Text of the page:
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Databases vs. Flat Files

Databases vs. Flat Files

Author: Sophia Tutorial

Contrast flat files to databases in terms of flexibility, data consistency, security commands, and data redundancy.

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what's covered
This tutorial explores the differences in flat files and databases in terms of flexibility, data consistency, security, commands, and data redundancy in two parts:
  1. Introduction
  2. Running A Query

1. Introduction

There are many different types of databases but part of the evolution of databases has come from the use of flat files. As you have seen already with relational databases, they provide the database a means of organizing various topics into tables that relate to one another through the primary key and foreign keys. Flat files on the other hand lack that relationship but instead store data into a single table of data. Although this can work for certain cases there are a lot of problems that can occur as the criteria and relationships of the data become more complex.

Manual file systems are where the concept around databases has come from. Those old systems were manually handled through paper and pencil systems. These types of paper systems were organized to help manage the use of the data through a system of file folders and filing cabinets. Typically, there wasn’t a significant amount of data collection required and reporting would be quite limited. This type of system worked well for a data repository. However, as companies started to become larger and had more needs to report on data, managing the data in these manual file systems was too difficult.

The computerized file systems came next to help shift the approach of needing to work with manual file systems. Generating reports from those manual file systems would increase errors and be quite difficult to run on a regular basis. The early computer files in these computerized file systems were similar to the idea of manual physical files but stored on a computer similar to a simple Excel worksheet. If a business user needed information, there would be a central individual(s) that handled all of the data processing requests. These early computerized flat-file systems became just as much of a burden to manage due to related and overlapping data with no means of controlling or managing the data across each of the files.

The shortcomings of the file system are one of the big reasons for where we are with modern database systems. Those old systems took longer to develop, still had challenges to get quick answers and make sense of the data, and had very complex administration of the data. They also lacked security as we have with modern databases.

2. Running A Query

Let us consider the database that we have been working with for example and look at the invoice table and customer table. In our database, we store invoices in the invoice table and relate them to the customer through the customer_id. If we had to use a flat-file database, we could only have a single table to store the customer and invoice in. As such, all of the information would be stored in a single record. This means that the customer’s information like the name, address, phone, email, etc is stored in the same row as the invoice information. If the customer makes more than one purchase, all of that general information would have to be re-entered by the customer and repeated for each order that they place.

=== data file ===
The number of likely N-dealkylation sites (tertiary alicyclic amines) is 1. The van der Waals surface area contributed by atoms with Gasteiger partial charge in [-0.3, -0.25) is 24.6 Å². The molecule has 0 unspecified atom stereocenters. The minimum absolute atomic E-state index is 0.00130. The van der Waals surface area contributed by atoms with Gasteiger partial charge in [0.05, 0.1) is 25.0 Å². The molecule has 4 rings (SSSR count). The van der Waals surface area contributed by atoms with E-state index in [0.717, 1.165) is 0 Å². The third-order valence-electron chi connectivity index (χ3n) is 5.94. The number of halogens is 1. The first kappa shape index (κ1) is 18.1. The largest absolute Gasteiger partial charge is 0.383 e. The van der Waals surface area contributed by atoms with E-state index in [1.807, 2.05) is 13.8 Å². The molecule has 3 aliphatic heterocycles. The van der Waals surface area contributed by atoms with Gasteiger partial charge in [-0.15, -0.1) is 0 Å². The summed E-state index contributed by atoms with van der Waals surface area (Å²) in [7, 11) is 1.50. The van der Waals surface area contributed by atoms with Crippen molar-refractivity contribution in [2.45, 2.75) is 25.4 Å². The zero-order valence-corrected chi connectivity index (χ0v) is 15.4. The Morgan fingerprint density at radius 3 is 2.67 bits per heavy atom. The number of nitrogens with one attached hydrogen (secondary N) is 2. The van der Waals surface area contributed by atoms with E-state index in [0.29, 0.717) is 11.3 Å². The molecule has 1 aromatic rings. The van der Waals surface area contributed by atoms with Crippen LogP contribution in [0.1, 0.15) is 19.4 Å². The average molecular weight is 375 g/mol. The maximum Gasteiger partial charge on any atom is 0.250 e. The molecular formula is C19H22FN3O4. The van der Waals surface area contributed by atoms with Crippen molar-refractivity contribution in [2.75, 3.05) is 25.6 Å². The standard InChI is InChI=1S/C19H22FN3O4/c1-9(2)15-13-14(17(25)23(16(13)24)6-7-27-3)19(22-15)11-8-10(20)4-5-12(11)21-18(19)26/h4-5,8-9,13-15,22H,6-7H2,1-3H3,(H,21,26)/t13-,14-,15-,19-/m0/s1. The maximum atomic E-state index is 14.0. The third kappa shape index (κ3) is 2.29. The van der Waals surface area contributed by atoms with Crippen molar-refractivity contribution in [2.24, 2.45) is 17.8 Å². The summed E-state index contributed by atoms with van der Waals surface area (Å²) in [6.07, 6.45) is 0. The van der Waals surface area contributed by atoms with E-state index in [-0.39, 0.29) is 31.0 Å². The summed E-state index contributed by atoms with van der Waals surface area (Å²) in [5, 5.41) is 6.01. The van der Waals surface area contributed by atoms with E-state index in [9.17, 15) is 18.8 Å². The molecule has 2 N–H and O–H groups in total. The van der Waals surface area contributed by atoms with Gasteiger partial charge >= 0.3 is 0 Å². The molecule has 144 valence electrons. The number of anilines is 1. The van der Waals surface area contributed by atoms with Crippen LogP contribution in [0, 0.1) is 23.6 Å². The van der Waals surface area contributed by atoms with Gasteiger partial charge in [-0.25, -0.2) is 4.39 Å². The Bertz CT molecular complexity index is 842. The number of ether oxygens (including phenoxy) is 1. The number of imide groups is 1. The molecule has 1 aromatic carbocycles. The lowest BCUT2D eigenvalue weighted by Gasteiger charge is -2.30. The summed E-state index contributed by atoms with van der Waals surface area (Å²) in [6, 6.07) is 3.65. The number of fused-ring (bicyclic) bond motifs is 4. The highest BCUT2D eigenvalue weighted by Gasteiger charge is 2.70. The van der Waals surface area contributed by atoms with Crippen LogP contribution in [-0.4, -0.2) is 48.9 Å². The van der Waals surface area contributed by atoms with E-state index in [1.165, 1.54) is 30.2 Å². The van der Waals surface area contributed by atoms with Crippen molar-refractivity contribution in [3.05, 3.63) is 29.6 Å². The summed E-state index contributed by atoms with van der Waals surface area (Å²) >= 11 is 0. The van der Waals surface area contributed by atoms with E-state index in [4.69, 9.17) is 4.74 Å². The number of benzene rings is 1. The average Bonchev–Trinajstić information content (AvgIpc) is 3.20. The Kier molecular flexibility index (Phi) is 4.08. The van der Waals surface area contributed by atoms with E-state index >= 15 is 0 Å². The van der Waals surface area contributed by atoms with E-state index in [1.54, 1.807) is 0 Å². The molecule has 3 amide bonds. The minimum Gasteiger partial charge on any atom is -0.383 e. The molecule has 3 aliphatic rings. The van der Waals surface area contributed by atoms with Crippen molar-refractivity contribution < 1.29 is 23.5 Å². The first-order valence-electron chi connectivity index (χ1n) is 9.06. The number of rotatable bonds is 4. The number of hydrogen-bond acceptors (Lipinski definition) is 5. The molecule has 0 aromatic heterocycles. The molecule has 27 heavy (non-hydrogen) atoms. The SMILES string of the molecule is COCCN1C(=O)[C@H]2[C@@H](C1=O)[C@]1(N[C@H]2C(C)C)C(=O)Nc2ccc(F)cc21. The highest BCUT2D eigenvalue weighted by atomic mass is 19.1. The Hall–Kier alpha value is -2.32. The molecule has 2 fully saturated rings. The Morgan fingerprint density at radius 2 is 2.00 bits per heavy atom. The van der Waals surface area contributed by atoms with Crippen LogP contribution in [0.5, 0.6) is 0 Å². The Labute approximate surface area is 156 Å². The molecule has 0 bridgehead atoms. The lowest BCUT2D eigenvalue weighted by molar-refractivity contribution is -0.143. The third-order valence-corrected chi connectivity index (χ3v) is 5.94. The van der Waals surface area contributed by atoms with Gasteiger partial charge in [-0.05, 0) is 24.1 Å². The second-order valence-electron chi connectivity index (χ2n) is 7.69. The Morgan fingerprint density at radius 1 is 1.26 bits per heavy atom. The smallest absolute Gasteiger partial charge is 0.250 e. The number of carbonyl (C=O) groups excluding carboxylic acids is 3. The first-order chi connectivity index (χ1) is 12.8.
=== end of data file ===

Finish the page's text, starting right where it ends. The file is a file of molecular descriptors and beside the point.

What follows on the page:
Can you see what can potentially go wrong with that? Imagine if you had to do that every time you made a purchase online from an organization. You could enter a different address or a nickname. How would the company identify which orders belong to you? Or what happens if you moved and needed to change your address? This is where we start to create a lot of data redundancy as you would have the same data stored not only in the same flat file but perhaps in other pockets of flat files for other purposes.

If we have data redundancy due to repeated data, we would have poor data security as we would have multiple copies of the same data making an increase of chance that we would have unauthorized access to the data. For flat files, the operating system would have to handle the security rather than the database itself. There would also be that data inconsistency where you can have different and conflicting versions of the data appearing in various locations like the address scenario that we looked at above. This same data inconsistency would increase the data-entry issues that may go undetected. We could also have data integrity issues as we may have products or tracks being entered in that do not exist at the company. This would create added errors with the data due to the inconsistency.

Since we would have repeated information, the data would become a lot larger to manage and maintain. We would also lack the flexibility to manage the data in a flat file as you would only be able to enter in data that fit the data structure. In our example, we would only have one customer and one invoice inserted together in the same flat file table.

Databases have evolved from manual file systems to computerized file systems.

Source: Authored by Vincent Tran